Just as quickly as he’d blocked me, the man reached out and caught my arm, keeping me upright. When I’d steadied myself, I noticed he was staring at me—or, more precisely, at my neck. Still disoriented, I didn’t get it right away. Then, slowly, my free hand reached up to the side of my throat and lightly touched the wound Lissa had made earlier.
When I pulled my fingers back, I saw slick, dark blood on my skin. Embarrassed, I shook my hair so that it fell forward around my face. It was thick and long and completely covered my neck. I’d grown it out for precisely this reason.
The guy’s dark eyes lingered on the now-covered bite a moment longer and then met mine. I returned his look defiantly and quickly jerked out of his hold. He let me go, though I knew he could have restrained me all night if he’d wanted. Fighting the nauseating dizziness, I backed toward Lissa again, bracing myself for another attack. Suddenly, her hand caught hold of mine. “Rose,” she said quietly. “Don’t.”
Her words had no effect on me at first, but calming thoughts gradually began to settle in my mind, coming across through the bond. It wasn’t exactly compulsion—she wouldn’t use that on me—but it was effectual, as was the fact that we were hopelessly outnumbered and outclassed. Even I knew this would be pointless. The tension left my body, and I sagged in defeat.
Sensing my resignation, the man stepped forward, turning his attention to Lissa. His face was calm. He swept her a bow and managed to look graceful doing it, which surprised me considering his height. “My name is Dimitri Belikov,” he said. I could hear a faint Russian accent. “I’ve come to take you back to St. Vladimir’s Academy, Princess.”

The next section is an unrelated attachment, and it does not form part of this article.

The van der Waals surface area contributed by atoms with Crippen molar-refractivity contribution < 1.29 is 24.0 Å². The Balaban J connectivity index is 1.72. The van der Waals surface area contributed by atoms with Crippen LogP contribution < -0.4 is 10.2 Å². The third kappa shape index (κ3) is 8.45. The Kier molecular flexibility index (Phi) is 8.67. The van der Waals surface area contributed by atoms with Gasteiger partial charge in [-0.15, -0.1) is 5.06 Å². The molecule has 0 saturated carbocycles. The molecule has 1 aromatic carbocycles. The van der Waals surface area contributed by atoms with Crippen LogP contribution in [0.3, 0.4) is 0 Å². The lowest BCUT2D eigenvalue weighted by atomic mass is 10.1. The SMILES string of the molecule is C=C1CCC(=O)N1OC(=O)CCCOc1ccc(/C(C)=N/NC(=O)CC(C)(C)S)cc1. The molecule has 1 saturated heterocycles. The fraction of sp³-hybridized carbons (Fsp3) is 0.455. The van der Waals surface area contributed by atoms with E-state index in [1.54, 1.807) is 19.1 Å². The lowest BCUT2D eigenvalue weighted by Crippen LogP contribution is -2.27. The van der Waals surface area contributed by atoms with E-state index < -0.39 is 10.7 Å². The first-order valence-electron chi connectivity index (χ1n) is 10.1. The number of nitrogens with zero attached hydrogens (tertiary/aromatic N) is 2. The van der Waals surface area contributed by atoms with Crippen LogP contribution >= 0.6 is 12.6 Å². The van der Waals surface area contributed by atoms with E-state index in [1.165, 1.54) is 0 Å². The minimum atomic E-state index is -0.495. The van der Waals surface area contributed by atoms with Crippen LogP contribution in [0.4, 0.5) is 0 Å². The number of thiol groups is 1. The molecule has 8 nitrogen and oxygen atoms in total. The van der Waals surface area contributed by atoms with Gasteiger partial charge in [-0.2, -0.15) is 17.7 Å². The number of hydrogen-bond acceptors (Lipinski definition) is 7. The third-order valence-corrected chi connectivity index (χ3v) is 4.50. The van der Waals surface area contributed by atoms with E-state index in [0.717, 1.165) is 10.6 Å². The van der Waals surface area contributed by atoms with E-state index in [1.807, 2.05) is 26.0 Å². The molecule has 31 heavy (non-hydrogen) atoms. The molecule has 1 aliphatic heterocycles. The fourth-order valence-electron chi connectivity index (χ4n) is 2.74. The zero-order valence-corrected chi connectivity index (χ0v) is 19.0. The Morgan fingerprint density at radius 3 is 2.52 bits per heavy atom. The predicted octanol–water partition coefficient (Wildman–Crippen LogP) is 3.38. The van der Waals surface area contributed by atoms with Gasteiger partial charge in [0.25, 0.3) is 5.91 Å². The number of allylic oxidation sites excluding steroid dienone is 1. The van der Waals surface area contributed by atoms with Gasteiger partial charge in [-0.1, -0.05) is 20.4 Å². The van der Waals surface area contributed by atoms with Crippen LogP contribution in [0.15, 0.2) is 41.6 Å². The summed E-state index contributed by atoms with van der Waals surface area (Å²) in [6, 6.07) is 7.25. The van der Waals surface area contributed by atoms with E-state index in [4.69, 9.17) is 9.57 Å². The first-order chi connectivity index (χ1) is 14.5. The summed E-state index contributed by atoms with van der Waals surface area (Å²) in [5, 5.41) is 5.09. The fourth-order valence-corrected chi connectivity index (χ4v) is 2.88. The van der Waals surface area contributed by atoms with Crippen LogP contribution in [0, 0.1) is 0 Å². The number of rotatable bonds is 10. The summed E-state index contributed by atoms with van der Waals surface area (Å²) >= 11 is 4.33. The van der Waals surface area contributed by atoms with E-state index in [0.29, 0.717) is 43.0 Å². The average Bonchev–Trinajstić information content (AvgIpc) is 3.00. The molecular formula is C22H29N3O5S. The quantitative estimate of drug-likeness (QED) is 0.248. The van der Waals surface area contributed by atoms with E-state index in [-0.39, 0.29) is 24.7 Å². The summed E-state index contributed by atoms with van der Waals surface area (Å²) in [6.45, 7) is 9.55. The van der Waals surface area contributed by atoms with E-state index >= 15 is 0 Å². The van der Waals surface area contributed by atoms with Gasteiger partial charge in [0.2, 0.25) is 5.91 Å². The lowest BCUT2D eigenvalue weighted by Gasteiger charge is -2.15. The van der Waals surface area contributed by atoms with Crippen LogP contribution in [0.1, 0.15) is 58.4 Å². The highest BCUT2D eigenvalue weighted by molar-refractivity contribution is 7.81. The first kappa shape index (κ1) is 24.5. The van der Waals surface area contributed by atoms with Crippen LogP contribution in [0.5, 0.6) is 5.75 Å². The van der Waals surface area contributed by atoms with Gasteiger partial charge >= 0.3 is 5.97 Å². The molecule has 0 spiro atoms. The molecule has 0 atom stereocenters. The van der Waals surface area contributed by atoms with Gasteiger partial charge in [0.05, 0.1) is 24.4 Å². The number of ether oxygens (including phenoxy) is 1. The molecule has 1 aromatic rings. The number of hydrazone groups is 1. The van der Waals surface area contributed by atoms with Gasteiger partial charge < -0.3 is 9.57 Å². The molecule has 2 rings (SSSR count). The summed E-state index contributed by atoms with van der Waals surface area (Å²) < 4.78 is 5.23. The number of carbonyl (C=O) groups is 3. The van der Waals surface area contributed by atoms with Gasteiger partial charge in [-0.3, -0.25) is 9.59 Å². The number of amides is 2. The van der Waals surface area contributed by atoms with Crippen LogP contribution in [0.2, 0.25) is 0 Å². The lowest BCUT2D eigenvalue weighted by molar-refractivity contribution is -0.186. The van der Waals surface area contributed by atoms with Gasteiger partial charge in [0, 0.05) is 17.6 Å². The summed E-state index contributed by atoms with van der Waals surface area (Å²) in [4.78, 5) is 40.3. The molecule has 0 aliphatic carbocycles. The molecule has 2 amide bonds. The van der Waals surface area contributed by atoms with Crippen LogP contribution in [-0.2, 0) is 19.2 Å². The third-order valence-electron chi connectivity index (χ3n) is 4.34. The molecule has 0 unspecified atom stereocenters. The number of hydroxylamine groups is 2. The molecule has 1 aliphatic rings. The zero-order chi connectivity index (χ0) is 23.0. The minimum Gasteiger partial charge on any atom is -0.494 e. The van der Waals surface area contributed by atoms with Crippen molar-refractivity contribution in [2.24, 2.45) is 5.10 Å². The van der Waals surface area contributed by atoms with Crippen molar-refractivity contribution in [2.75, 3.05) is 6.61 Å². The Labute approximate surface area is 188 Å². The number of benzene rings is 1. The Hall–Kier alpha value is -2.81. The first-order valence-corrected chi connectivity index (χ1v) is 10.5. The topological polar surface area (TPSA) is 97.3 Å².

Most Helpful Customer Reviews
i personally think Mead did a fantastic job writing all the images for us (in our heads). but based on the cover...i like Lissa, but rose and Dimitri look...bleh. i don't know, they look to cartoony to be the passioante, action-packed characters we've come to know and adore. i'm just nervous about the other images...
Well, it's not what I expected, but it's not too bad. I didn't picture Rose that way, but I suppose everyone pictures her their own way. I did picture her with that body but her face just..isn't right for her cocky tones and bad-ass moments. Dimitri...could have been drawn way hotter. But, it really isn't that bad. I liked the book, overall. Just, the drawing could have been a bit better, more in tune with the actual characters.
Judging by the cover-and yes, I realize that's bad-I'm sad to say this book looks like it might paint a horrid picture that overshadows the lovely characters Richelle Mead successfully placed in my head. Not one of the people drawn here looks even remotely like i'd imagine them. I'm too scared to open the rest of it to be honest. No, thank you.